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Personalized Brain Networks in Youth

Congrats to Zaixu Cui, PhD!!! Zaixu's first paper in the lab, published in the journal Neuron, showed how brain networks unique to each child can predict cognition. The study—which used machine learning techniques to analyze the functional magnetic resonance imaging (fMRI) scans of nearly 700 children, adolescents, and young adults—is the first to show that functional neuroanatomy can vary greatly among kids, and is refined during development. These personalized networks were used to predict cognitive abilities, and may be useful for understanding psychiatric disorders.

The human brain has a pattern of folds and ridges on its surface that provide physical landmarks for finding brain areas. The functional networks that govern cognition have long been studied in humans by lining up activation patterns—the software of the brain—to the hardware of these physical landmarks. However, this process assumes that the functions of the brain are located on the same landmarks in each person. This works well for many simple brain systems, for example, the motor system controlling movement is usually right next to the same specific fold in each person. However, multiple recent studies in adults have shown this is not the case for more complex brain systems responsible for executive function—a set of mental processes which includes self-control and attention. In these systems, the functional networks do not always line up with the brain’s physical landmarks of folds and ridges. Instead, each adult has their own specific layout. Until now, it was unknown how such person-specific networks might change as kids grow up, or relate to executive function.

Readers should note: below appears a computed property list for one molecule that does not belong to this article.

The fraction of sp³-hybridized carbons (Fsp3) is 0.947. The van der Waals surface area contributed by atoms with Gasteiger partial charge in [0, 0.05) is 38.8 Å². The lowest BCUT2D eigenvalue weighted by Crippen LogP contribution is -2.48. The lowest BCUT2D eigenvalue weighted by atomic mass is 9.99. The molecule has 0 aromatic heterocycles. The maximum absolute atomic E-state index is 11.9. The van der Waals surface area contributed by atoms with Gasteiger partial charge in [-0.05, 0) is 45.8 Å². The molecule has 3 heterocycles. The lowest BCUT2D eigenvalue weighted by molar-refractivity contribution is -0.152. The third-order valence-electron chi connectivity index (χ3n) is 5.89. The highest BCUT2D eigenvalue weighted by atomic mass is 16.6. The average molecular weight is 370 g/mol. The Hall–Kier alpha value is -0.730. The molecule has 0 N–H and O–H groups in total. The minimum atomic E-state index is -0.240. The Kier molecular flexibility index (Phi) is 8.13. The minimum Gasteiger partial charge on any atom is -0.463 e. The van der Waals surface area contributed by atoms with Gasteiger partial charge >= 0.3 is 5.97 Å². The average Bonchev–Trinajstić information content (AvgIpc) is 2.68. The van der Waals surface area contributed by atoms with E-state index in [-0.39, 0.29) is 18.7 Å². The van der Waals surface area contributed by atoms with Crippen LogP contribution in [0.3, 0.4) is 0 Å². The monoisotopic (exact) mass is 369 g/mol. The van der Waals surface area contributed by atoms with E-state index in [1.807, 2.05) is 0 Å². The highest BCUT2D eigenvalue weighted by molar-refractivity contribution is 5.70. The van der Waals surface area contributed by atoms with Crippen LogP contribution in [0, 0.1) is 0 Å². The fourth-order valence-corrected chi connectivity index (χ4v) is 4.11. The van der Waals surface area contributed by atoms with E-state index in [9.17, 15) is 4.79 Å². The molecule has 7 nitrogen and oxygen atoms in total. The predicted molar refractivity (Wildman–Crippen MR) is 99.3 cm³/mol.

To study how functional networks develop in children and supports executive function, the team analyzed a large sample of adolescents and young adults (693 participants, ages 8 to 23). Machine learning techniques developed by the laboratory of collaborator Yong Fan

allowed the team to map 17 functional networks in individual children, rather than relying on the average location of these networks.

The researchers then examined how these functional networks evolved over adolescence, and were related to performance on a battery of cognitive tests. The team found that the functional neuroanatomy of these networks was refined with age, and allowed the researchers to predict how old a child with a high degree of accuracy. “The spatial layout of these networks predicted how good kids were at executive tasks,” explained Zaixu. “Kids who have more ‘real estate’ on their cortex devoted to networks responsible for executive function in fact performed better on these complex tasks.” In contrast, youth with lower executive function had less of their cortex devoted to these executive networks. Taken together, these results offer a new account of developmental plasticity and diversity.

See the full Penn Medicine press release here: Additional coverage here:


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